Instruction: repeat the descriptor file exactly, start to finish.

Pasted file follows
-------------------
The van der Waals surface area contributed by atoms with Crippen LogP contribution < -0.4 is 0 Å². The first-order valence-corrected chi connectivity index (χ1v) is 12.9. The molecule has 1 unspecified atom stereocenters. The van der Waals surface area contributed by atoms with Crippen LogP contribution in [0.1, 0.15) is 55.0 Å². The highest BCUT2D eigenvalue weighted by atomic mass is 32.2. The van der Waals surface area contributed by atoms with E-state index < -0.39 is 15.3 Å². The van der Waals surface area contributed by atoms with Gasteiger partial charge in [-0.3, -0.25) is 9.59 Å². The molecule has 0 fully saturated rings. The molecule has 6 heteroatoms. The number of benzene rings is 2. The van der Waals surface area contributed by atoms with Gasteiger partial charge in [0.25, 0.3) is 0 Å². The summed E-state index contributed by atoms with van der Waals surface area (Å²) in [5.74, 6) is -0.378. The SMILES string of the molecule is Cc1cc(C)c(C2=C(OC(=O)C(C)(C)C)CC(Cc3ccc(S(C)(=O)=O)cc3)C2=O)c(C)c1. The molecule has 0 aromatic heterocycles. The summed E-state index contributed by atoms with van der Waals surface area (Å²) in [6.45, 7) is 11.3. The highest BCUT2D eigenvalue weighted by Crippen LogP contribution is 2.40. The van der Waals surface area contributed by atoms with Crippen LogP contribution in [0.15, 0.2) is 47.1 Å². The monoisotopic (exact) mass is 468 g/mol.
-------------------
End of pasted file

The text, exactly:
The van der Waals surface area contributed by atoms with Crippen LogP contribution < -0.4 is 0 Å². The first-order valence-corrected chi connectivity index (χ1v) is 12.9. The molecule has 1 unspecified atom stereocenters. The van der Waals surface area contributed by atoms with Crippen LogP contribution in [0.1, 0.15) is 55.0 Å². The highest BCUT2D eigenvalue weighted by atomic mass is 32.2. The van der Waals surface area contributed by atoms with E-state index < -0.39 is 15.3 Å². The van der Waals surface area contributed by atoms with Gasteiger partial charge in [-0.3, -0.25) is 9.59 Å². The molecule has 0 fully saturated rings. The molecule has 6 heteroatoms. The number of benzene rings is 2. The van der Waals surface area contributed by atoms with Gasteiger partial charge in [0.25, 0.3) is 0 Å². The summed E-state index contributed by atoms with van der Waals surface area (Å²) in [5.74, 6) is -0.378. The SMILES string of the molecule is Cc1cc(C)c(C2=C(OC(=O)C(C)(C)C)CC(Cc3ccc(S(C)(=O)=O)cc3)C2=O)c(C)c1. The molecule has 0 aromatic heterocycles. The summed E-state index contributed by atoms with van der Waals surface area (Å²) in [6.45, 7) is 11.3. The highest BCUT2D eigenvalue weighted by Crippen LogP contribution is 2.40. The van der Waals surface area contributed by atoms with Crippen LogP contribution in [0.15, 0.2) is 47.1 Å². The monoisotopic (exact) mass is 468 g/mol.